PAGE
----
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California’s New Minimum Wage

April 12, 2024  |  954 words  |  Economics, Philosophy

Any suggestion to raise the minimum wage is countered with how such a mandate would adversely affect businesses that use low-wage workers, forcing employers to cut hours, lay people off, or switch to a more automated system.  We are also told it would invariably result in higher prices to consumers.

And when California’s new minimum wage law for workers at fast-food restaurant chains with at least 60 locations nationwide went into effect April 1, it was met with predictable howls of protest and breathless reports of one large pizza chain closing certain California locations, another even larger pizza chain eliminating its delivery drivers, and a smaller fast-food brand in the state deciding to close its doors completely.

But there is another side to this familiar scenario of wage-increases-equal-job-losses-and-higher-prices-to-consumers that usually escapes scrutiny.

Yes, raising wages increases operational costs.  And managing operational costs to achieve a competitive price point for your product that attracts the maximin number of potential customers is the first order of any business.

But if you are a successful operator in the fast-food space with at least 60 locations nationwide you have cracked the code and found the formula.  It is no longer a question of survival.  It is now a matter of trying to maximize the bottom line, not only to enhance the take-home for you and your executive team but also to make things more appealing for potential investors.

At the franchise level, one of the stories to appear in the wake of California’s new law came from the Associated Press, and quoted an owner of 10 Auntie Anne’s Pretzels and Cinnabon locations around the San Franciso Bay Area.  The individual reports the new wage increase will force him to come up with an additional $470,000 a year in payroll-related expenses, and he will have no choice but to raise menu prices 5 to 15 percent to offset the additional costs.  What this gentleman declines to share with us is what his 10 locations currently spin off in profit.  

This is the missing piece of the puzzle.  What if business owners decided not to maximize profit at every turn?  If you have climbed the mountain, if you have a successful business that essentially prints money, it should be okay to adjust the wage structure at the bottom of the organization so the grunts who get your product into customers’ hands can share some of the fruits of their labor.

Of course, this analysis extends up past the franchise owner and lands in the lap of the major fast-food corporations that maintain 60 or more locations nationwide.  Those entities should probably recalibrate the fees they demand of their franchisees, which in turn would allow the individual franchise owner some breathing room to pay its hourly line workers a better rate.

Not to pick on McDonald’s, but it has a net annual income of something like $2 billion on gross revenues of $6.5 billion.  That comes out to a pretty healthy profit margin of just over 31%.  Maybe good old  Mickey D’s could squeak by with, say, a mere 25% in profit.  The problem, of course, is how a slim-downed margin may make your enterprise less attractive to Wall Street.  And no one wants to risk that.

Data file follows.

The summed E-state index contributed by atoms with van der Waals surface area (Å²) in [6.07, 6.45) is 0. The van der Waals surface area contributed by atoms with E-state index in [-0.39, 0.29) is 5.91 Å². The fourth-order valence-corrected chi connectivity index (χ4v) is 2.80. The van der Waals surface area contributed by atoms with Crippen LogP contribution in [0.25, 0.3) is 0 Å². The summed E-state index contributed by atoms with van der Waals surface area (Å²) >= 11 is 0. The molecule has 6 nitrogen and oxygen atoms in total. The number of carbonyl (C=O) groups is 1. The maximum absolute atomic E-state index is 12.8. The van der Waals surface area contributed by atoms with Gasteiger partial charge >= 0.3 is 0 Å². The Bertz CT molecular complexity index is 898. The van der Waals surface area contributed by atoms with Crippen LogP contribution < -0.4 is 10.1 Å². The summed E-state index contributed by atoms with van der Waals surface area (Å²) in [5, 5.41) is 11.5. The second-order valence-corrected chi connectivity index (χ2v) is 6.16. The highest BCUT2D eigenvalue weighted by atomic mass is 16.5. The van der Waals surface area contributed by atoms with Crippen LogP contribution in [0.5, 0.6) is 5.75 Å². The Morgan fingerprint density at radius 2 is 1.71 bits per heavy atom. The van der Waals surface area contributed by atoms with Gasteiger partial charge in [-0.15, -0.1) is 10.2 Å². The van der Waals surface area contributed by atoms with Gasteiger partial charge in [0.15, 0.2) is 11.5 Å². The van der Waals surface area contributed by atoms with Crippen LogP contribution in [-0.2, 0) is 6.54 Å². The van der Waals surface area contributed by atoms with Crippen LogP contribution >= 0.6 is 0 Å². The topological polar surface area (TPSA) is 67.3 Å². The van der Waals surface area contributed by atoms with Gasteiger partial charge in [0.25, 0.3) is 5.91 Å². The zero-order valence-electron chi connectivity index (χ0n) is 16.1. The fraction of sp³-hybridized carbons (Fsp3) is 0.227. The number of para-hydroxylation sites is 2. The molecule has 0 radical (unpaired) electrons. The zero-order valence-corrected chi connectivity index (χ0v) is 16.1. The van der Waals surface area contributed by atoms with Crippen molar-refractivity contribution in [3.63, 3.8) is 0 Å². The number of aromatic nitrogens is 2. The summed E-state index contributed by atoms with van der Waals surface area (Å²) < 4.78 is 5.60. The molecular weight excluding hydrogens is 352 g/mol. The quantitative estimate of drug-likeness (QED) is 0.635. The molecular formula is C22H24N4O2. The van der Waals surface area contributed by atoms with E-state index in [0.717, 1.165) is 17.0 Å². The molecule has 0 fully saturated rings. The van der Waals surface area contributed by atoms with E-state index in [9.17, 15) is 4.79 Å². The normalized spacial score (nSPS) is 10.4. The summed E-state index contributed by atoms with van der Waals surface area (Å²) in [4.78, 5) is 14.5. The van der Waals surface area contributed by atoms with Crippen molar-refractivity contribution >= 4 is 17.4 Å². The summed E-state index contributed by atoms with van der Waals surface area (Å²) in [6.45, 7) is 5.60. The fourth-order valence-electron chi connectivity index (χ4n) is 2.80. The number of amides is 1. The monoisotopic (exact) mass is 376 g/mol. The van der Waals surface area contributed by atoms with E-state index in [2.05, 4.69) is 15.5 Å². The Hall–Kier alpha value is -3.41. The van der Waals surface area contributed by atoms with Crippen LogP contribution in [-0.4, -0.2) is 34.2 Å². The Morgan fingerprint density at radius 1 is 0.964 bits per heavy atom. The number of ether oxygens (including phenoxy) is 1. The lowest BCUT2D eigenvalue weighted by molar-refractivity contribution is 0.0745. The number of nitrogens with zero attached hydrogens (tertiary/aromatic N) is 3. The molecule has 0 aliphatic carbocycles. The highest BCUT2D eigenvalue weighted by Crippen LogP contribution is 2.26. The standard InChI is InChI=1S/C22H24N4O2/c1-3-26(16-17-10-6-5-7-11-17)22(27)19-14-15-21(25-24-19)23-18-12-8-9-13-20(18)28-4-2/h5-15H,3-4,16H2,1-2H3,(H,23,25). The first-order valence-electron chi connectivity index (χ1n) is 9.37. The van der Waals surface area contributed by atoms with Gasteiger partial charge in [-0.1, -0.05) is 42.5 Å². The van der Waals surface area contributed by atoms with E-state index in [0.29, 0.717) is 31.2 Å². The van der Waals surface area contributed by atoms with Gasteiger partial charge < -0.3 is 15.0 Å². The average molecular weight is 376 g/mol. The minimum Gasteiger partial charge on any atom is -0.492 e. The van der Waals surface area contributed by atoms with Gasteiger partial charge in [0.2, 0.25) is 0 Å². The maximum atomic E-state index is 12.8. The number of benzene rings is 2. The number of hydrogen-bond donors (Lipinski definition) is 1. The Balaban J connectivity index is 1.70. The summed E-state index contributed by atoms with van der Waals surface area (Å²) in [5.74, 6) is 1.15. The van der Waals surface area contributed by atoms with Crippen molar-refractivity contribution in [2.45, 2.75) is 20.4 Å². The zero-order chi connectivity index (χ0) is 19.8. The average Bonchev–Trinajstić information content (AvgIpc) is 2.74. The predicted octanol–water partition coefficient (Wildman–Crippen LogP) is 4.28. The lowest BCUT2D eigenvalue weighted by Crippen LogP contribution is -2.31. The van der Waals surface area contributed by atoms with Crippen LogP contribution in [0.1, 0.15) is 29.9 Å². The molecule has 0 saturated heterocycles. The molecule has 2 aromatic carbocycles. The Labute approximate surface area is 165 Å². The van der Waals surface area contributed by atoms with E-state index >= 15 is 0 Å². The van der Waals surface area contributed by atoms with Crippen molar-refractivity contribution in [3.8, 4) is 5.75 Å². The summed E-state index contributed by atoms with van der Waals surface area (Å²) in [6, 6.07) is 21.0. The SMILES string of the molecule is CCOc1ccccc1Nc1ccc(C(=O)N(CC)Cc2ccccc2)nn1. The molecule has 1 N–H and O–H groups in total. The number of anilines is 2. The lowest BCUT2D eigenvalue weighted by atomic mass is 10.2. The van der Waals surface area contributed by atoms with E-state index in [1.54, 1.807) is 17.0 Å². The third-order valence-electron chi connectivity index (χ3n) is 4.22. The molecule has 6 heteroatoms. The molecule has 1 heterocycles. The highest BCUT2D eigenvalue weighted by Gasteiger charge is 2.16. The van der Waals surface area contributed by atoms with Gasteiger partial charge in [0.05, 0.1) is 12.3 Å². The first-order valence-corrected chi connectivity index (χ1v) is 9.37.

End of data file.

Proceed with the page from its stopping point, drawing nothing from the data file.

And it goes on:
This is where we come face-to-face with an unsettling step on the road to achieving a more equitable (not equal) economy:  People at the top of the food chain who expect their money to “work” for them must scale back their expectations and settle for making a little less on the disposable income they choose to invest.

What of the many retirees of modest means who depend on a steady return on investment to fund their later years, you ask?  When high rollers cite this as a sign of solidarity with common folk it comes across as a diversionary tactic designed to preserve their own outsized gains.  Scaling back returns to a more reasonable level is not the same as slashing them.  As for those older Americans on fixed incomes:  Their concern is funding a retirement they have successfully reached; people whose career is at a fast-food restaurant are trying to get there in one piece.

Next is the argument that paying someone $20-per-hour to flip burgers or make pizza is just downright crazy.  It is the same complaint levied at unionized auto workers and the compensation package they receive for screwing nuts onto bolts.  This belligerent stance implies only people who do ‘important’ things deserve to make a living wage.

But that is the beauty of the American economic engine!  It is what distinguishes us from, say, Guatemala.  Through ingenuity and hard work, and harnessing an abundance of natural resources, some exceptional souls among us have created industries that mass-produce products to address social needs and/or make life easier, while delivering a measure of profitability far exceeding anyone’s wildest dreams.

If only we could adapt our sophisticated business-school model of how best to run these burgeoning industries, so the people on the lower rungs of the economic ladder, the ones with no leverage, did not have to scratch and claw for steady hours, safe working conditions, and decent pay.

One surefire way to prevent cumbersome government interference with our robust free-market economy is to continually improve the level of fairness and justice it yields.  Some organizations have made this a serious component of their corporate mission, but not enough to turn the tide.

Until we reach a critical mass in this area, when, for example, an international fast-food conglomerate deigns to rethink the 31% profit margin it earns on the backs of a low-wage work force, we can expect government to keep butting in with its ponderous, bureaucratic dictates regarding minimum wage laws.

Robert J. Cavanaugh, Jr.

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